A third source of value in LBOs could be from the strategic sale of a firm’s underperforming asset after the transaction. Strategic buyers can use these assets more efi ciently and hence may be willing to pay a premium.

Kaplan (1991) documents that about one-third of a firm’s assets are sold to strategic buyers following an LBO and argues that this is much lower compared to 72% of the asset sale in case of a hostile takeover.

A third source of value in LBOs could be from the strategic sale of a firm’s underperforming asset after the transaction. Strategic buyers can use these assets more efficiently and hence may be willing to pay a premium.

Kaplan (1991) documents that about one-third of a firm’s assets are sold to strategic buyers following an LBO and argues that this is much lower compared to 72% of the asset sale in case of a hostile takeover.

Critiques of LBOs may argue that such transactions transfer wealth from a firm’s employees to its equity holders. Improved operating performance may come from the reduced wages and benefits of the employees who have little equity ownership and hence stand to gain little from such transactions.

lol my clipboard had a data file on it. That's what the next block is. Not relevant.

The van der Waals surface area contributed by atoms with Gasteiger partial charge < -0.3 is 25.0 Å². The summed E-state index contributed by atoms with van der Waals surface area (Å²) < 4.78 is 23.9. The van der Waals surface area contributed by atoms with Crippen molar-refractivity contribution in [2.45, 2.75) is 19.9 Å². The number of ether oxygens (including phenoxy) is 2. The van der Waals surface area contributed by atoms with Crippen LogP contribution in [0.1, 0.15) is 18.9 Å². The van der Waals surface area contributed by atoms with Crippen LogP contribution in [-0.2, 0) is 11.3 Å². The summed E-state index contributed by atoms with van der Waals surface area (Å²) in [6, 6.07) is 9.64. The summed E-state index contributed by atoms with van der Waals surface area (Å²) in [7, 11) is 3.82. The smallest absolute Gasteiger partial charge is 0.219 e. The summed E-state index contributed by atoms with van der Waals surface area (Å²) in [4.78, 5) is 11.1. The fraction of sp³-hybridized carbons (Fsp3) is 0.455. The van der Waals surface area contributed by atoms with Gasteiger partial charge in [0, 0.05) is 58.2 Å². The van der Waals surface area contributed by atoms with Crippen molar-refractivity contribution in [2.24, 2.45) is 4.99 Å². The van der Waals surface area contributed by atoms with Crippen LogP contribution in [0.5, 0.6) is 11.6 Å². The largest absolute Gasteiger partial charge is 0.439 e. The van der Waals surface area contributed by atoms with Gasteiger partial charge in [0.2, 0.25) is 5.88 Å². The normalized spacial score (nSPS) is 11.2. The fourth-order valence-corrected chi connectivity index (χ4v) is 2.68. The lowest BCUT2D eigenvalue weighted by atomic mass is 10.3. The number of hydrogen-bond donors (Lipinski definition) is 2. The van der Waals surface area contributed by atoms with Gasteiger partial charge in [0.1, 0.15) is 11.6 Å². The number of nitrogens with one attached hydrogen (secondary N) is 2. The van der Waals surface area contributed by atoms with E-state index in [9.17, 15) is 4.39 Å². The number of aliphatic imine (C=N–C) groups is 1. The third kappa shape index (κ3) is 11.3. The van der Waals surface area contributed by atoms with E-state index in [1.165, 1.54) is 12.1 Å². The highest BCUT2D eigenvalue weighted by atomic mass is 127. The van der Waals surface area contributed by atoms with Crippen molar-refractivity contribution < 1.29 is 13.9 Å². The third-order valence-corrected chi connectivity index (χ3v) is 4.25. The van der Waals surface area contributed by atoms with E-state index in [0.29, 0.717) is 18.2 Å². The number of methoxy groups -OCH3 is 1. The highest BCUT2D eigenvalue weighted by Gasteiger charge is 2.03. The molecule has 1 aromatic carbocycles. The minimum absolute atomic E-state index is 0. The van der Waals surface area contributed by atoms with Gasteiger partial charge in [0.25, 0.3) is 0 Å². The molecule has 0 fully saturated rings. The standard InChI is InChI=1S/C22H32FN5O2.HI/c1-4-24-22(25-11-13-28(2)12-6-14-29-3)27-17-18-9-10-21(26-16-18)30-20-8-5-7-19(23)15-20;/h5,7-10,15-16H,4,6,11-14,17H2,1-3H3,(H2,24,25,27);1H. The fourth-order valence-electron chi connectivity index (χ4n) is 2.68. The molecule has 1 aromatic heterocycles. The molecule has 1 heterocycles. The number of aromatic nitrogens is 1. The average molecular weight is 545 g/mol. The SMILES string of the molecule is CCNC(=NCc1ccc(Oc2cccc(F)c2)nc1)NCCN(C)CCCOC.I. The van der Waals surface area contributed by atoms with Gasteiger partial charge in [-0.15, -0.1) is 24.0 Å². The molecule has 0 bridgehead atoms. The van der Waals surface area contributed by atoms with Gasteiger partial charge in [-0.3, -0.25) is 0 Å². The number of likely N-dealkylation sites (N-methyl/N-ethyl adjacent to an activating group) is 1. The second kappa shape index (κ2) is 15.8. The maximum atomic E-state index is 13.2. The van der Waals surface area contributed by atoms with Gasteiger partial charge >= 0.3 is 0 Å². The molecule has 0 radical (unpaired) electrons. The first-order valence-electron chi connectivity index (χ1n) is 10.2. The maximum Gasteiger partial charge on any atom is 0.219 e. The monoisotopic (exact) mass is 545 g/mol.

Based on empirical evidence, Kaplan (1989) concludes that the gain from the buyouts comes from better alignment of managerial incentive to those of the shareholders and from the reduced agency cost rather than wealth transfer from the employees.

Another critique against LBOs may be that such transactions transfer wealth from pre-LBO debt holders to equity holders. Increasing leverage also increases the probability of a bankruptcy.

As the new debt used to finance an LBO is often senior to the preexisting debt, original bondholders are likely to recover less in case of a bankruptcy.

Thus the original bondholders bear most of the increased cost of financial distress brought on by the LBO but almost none of its gains such as the benefit of the tax shield or the reduced agency cost.